Phenols and tannins content. Initially, 0.75g of dry extract of S. adstringens was dissolved in 150ml of distilled water to obtain a solution 1 which was used to determine total phenolic by the Folin-Denis method using tannic acid (0.1, 0.5, 1.0, 2.5, and 3.75mg/mL) as the standard for the calibration curve (Pansera et al. 2003). The system was maintained at agitation for 30 minutes at 90°C. Next, the system was cooled, the content was transferred to a volumetric flask and the volume was completed to 250mL with distilled water. The flask was maintained at rest for 30 minutes, followed by filtration, and the first 50mL of the filtrate was discarded. The Folin-Denis method comprised addition of the solution 1 (5mL) to 2mL of Folin-Denis reagent (2.50g sodium tungstate, 0.5g phosphomolybdic acid, 1.25mL phosphoric acid, and distilled water for a final volume of 25mL) and 50mL of 20% (w/v) sodium carbonate solution. The solution 1 also was used to calculate the content of tannin. This calculation was carried out using a reference solution containing Folin-Denis reagent, pyrogallol and sodium carbonate. The absorbance was measured at wavelength of 715nm. The parameters was used in the expressions below Samples were analyzed using a spectrophotometer 3 minutes after adding the last reagent. The analyses were performed in triplicate, and the tannin content was expressed in percentage (w/w) according to the equation proposed by Dôres & Casali (2007):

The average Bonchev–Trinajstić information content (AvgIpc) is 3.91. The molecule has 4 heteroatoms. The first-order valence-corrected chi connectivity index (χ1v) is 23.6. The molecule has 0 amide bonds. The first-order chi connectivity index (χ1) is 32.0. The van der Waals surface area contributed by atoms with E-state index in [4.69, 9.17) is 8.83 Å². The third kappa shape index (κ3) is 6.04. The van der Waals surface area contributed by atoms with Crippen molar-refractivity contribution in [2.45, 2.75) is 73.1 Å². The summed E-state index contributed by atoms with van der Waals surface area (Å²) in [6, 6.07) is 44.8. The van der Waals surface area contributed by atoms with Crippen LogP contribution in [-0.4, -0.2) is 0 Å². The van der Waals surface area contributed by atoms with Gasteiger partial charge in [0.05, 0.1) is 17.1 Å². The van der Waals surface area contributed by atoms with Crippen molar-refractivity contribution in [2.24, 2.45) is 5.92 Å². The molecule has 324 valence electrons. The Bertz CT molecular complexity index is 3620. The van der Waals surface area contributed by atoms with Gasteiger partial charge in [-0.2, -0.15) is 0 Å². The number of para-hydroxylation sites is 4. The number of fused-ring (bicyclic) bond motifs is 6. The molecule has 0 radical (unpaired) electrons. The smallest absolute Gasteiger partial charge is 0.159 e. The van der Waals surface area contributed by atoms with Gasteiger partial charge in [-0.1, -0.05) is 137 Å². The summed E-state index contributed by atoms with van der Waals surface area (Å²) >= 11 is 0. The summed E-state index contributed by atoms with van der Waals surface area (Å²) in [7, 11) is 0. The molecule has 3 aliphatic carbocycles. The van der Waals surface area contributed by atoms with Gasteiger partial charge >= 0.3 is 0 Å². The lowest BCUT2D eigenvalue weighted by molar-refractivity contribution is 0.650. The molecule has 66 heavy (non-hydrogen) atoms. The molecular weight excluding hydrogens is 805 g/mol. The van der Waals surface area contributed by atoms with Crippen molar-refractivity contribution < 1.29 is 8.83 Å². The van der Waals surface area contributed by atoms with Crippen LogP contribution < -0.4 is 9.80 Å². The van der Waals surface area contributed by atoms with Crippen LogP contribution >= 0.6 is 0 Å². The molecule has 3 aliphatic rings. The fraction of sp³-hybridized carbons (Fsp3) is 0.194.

A1%=A3×10C

TT=FD×A1(mp)×A1%

Where: A1% = specific absorbance of the reference solution, A3 = measured absorbance of the reference substance, c = concentration in mg/mL, TT = total tannins in % (m/m), FD = 50 (dilution factor of the sample), A1 = measured absorbance of the total tannins, m = water determination, p = drug mass (g) considering the water determination.